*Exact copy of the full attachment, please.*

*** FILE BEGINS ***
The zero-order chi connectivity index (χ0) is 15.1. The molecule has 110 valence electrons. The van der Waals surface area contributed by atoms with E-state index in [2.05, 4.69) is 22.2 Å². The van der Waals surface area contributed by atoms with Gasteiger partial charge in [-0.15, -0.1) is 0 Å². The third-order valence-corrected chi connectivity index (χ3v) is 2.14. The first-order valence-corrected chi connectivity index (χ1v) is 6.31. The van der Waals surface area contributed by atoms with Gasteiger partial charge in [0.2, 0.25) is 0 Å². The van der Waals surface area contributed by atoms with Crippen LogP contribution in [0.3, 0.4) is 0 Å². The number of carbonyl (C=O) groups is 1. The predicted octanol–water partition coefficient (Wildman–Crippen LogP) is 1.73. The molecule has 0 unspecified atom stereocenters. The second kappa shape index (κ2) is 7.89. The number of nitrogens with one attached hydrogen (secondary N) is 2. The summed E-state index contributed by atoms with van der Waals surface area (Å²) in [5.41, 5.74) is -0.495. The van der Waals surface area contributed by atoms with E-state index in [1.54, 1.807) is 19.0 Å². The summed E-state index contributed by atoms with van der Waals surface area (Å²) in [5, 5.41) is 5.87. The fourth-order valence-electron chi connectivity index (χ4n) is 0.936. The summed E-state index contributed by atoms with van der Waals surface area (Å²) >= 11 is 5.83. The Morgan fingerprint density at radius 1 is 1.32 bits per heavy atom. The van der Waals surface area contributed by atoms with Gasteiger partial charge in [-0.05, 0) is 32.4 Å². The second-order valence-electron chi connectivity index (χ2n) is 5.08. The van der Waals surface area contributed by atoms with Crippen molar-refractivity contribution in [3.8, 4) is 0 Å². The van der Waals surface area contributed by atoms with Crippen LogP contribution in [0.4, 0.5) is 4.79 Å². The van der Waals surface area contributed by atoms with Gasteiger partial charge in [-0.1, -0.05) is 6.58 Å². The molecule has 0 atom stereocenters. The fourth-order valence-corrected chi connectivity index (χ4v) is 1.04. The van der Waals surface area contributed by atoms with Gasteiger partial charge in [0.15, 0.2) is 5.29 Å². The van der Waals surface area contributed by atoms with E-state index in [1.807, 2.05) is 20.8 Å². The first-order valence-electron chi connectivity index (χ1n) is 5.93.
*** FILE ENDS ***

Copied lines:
The zero-order chi connectivity index (χ0) is 15.1. The molecule has 110 valence electrons. The van der Waals surface area contributed by atoms with E-state index in [2.05, 4.69) is 22.2 Å². The van der Waals surface area contributed by atoms with Gasteiger partial charge in [-0.15, -0.1) is 0 Å². The third-order valence-corrected chi connectivity index (χ3v) is 2.14. The first-order valence-corrected chi connectivity index (χ1v) is 6.31. The van der Waals surface area contributed by atoms with Gasteiger partial charge in [0.2, 0.25) is 0 Å². The van der Waals surface area contributed by atoms with Crippen LogP contribution in [0.3, 0.4) is 0 Å². The number of carbonyl (C=O) groups is 1. The predicted octanol–water partition coefficient (Wildman–Crippen LogP) is 1.73. The molecule has 0 unspecified atom stereocenters. The second kappa shape index (κ2) is 7.89. The number of nitrogens with one attached hydrogen (secondary N) is 2. The summed E-state index contributed by atoms with van der Waals surface area (Å²) in [5.41, 5.74) is -0.495. The van der Waals surface area contributed by atoms with E-state index in [1.54, 1.807) is 19.0 Å². The summed E-state index contributed by atoms with van der Waals surface area (Å²) in [5, 5.41) is 5.87. The fourth-order valence-electron chi connectivity index (χ4n) is 0.936. The summed E-state index contributed by atoms with van der Waals surface area (Å²) >= 11 is 5.83. The Morgan fingerprint density at radius 1 is 1.32 bits per heavy atom. The van der Waals surface area contributed by atoms with Gasteiger partial charge in [-0.05, 0) is 32.4 Å². The second-order valence-electron chi connectivity index (χ2n) is 5.08. The van der Waals surface area contributed by atoms with Crippen molar-refractivity contribution in [3.8, 4) is 0 Å². The van der Waals surface area contributed by atoms with Crippen LogP contribution in [0.4, 0.5) is 4.79 Å². The van der Waals surface area contributed by atoms with Gasteiger partial charge in [-0.1, -0.05) is 6.58 Å². The molecule has 0 atom stereocenters. The fourth-order valence-corrected chi connectivity index (χ4v) is 1.04. The van der Waals surface area contributed by atoms with Gasteiger partial charge in [0.15, 0.2) is 5.29 Å². The van der Waals surface area contributed by atoms with E-state index in [1.807, 2.05) is 20.8 Å². The first-order valence-electron chi connectivity index (χ1n) is 5.93.